European Affairs

Forging Commonalities in Europe’s History     Print Email

jacquelinegrapin2015cEurope cannot escape its history. It needs to digest it.

It is in this spirit that a group of 30 eminent historians from seventeen European countries and different schools of thought recently met at the College des Bernardins, a foundation close to Notre Dame de Paris, to present their research and launch a dialogue on the commonalities that lie at the core of a European consciousness. It is a consciousness that is increasingly discussed, despite, or perhaps because of, the many criticisms leveled at the European Union.[1]

Together this group hopes that, after reproducing the same kind of meeting and following the same methodology in several European countries, they will produce a common new narrative on European history and European culture. For those who know about the disagreements that traditionally confront experts in this field , the challenge is enormous. Is it possible to describe the invasions of Western Europe by German tribes in the IVth century without calling them “barbaric” as the Germans would prefer it? Can the debate between Spain and Great Britain about who Francis Drake was be settled when Spain maintains that he was a pirate even though Elizabeth I of England awarded him a knighthood that made him a national hero (in 1581). Not to speak about the various interpretations of the causes and consequences of recent wars on the continent.

There is a new trend among historians to admit that misunderstandings among the European peoples can only be settled if they agree to openly discuss the topics on which they don’t agree naturally. The fact is that there is a growing consciousness among Europeans that they belong to each other, as demonstrated in circumstances such as the Paris and Brussels attacks. There is a collective body of thought among Europeans who more or less share the same notions of what is good and what is bad, although many of them still do not realize what they owe to their common ancestral religious and philosophical background. It is this consciousness that the Cultural Foundation and other European institutions are trying to raise.

To that end, a new project is about to be completed in Brussels: the House of European History. It will be inaugurated this Autumn, situated in a beautiful, recently renovated building right behind the campus of the European Parliament in the Parc Leopold. A committee of historians and museum experts has been working for months to provide a “conceptual basis for a House of European History” insisting on academic independence and modernity of educational programs offered. This project is now part of the European Parliament Directorate for Communication. The exhibition will not only focus on traditional European art, philosophy, and historic events but also include objects such as the guns used in 1914 in Sarajevo to assassinate Archduke Franz Ferdinand, heir of the Austro-Hungarian empire: the event that started the first World War and ultimately resulted in the dismantlement of the Russian, Austro-Hungarian, German and Ottoman empires. Six major themes will lead the visitors from the origins and foundations of Europe through the evolutions and events that transformed the continent into what it is today. At a time when Europe is challenged to reflect on the reasons and the process of its integration, an unprecedented amount of efforts is being devoted to focus on the notion of “shared memory”. Better late than never!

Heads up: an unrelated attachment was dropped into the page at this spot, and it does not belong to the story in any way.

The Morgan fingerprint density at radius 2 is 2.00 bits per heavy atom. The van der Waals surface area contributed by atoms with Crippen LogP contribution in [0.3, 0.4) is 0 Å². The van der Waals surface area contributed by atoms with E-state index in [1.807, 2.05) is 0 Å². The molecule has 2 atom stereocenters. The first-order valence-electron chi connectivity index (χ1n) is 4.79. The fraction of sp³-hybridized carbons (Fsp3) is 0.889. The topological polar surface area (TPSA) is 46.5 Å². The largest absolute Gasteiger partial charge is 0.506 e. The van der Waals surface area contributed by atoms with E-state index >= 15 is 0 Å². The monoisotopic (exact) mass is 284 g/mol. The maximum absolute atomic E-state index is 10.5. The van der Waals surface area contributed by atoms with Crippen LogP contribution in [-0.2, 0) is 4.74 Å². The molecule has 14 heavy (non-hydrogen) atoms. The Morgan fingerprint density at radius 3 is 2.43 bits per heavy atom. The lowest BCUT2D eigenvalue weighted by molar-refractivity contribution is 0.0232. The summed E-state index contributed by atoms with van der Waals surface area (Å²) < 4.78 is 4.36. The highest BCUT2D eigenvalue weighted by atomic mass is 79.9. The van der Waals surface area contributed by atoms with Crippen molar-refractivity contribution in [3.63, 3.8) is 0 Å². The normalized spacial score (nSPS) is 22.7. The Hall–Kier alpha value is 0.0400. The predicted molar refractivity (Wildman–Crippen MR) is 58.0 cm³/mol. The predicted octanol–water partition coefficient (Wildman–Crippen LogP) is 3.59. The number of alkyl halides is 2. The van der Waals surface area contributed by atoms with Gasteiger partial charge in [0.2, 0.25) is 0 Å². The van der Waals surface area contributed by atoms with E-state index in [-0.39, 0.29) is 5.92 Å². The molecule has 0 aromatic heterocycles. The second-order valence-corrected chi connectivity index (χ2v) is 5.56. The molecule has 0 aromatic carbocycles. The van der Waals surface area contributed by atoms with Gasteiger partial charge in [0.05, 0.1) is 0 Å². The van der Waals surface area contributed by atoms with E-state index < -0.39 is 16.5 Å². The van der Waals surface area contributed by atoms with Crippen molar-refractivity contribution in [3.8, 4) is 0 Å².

[1] The conference was organized by Antoine Arjakovsky, Research Director of the College des Bernardins on May 21st and 22nd under the Presidency of the European Commission in partnership with the House of Europe, the Federation of Catholic Universities in Europe, the chair of research in parliamentary studies of the University of Luxembourg, the Institute for European Studies of the catholic university of Louvain, the European Cultural Foundation, the European Committee for Parliamentary Studies and Information.

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